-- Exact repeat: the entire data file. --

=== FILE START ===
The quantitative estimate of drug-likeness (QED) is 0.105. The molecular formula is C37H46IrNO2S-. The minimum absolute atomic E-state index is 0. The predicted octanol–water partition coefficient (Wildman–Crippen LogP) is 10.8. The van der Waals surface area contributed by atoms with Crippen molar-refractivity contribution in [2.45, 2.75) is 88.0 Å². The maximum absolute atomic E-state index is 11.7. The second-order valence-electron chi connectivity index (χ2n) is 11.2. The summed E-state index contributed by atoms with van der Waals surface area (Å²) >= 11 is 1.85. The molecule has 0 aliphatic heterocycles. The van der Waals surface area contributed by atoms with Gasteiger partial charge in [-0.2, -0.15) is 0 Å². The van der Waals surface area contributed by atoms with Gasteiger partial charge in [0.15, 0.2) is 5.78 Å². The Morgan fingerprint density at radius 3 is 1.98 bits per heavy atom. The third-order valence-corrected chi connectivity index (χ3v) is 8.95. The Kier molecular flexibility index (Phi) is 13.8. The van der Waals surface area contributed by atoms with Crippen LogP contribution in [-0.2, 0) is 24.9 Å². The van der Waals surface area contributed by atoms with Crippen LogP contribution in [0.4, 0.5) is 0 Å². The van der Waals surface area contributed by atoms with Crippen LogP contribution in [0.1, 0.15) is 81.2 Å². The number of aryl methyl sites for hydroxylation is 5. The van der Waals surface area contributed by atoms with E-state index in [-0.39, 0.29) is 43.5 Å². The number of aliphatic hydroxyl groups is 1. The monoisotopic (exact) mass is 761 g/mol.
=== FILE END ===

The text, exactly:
The quantitative estimate of drug-likeness (QED) is 0.105. The molecular formula is C37H46IrNO2S-. The minimum absolute atomic E-state index is 0. The predicted octanol–water partition coefficient (Wildman–Crippen LogP) is 10.8. The van der Waals surface area contributed by atoms with Crippen molar-refractivity contribution in [2.45, 2.75) is 88.0 Å². The maximum absolute atomic E-state index is 11.7. The second-order valence-electron chi connectivity index (χ2n) is 11.2. The summed E-state index contributed by atoms with van der Waals surface area (Å²) >= 11 is 1.85. The molecule has 0 aliphatic heterocycles. The van der Waals surface area contributed by atoms with Gasteiger partial charge in [-0.2, -0.15) is 0 Å². The van der Waals surface area contributed by atoms with Gasteiger partial charge in [0.15, 0.2) is 5.78 Å². The Morgan fingerprint density at radius 3 is 1.98 bits per heavy atom. The third-order valence-corrected chi connectivity index (χ3v) is 8.95. The Kier molecular flexibility index (Phi) is 13.8. The van der Waals surface area contributed by atoms with Crippen LogP contribution in [-0.2, 0) is 24.9 Å². The van der Waals surface area contributed by atoms with Crippen LogP contribution in [0.4, 0.5) is 0 Å². The van der Waals surface area contributed by atoms with Crippen LogP contribution in [0.1, 0.15) is 81.2 Å². The number of aryl methyl sites for hydroxylation is 5. The van der Waals surface area contributed by atoms with E-state index in [-0.39, 0.29) is 43.5 Å². The number of aliphatic hydroxyl groups is 1. The monoisotopic (exact) mass is 761 g/mol.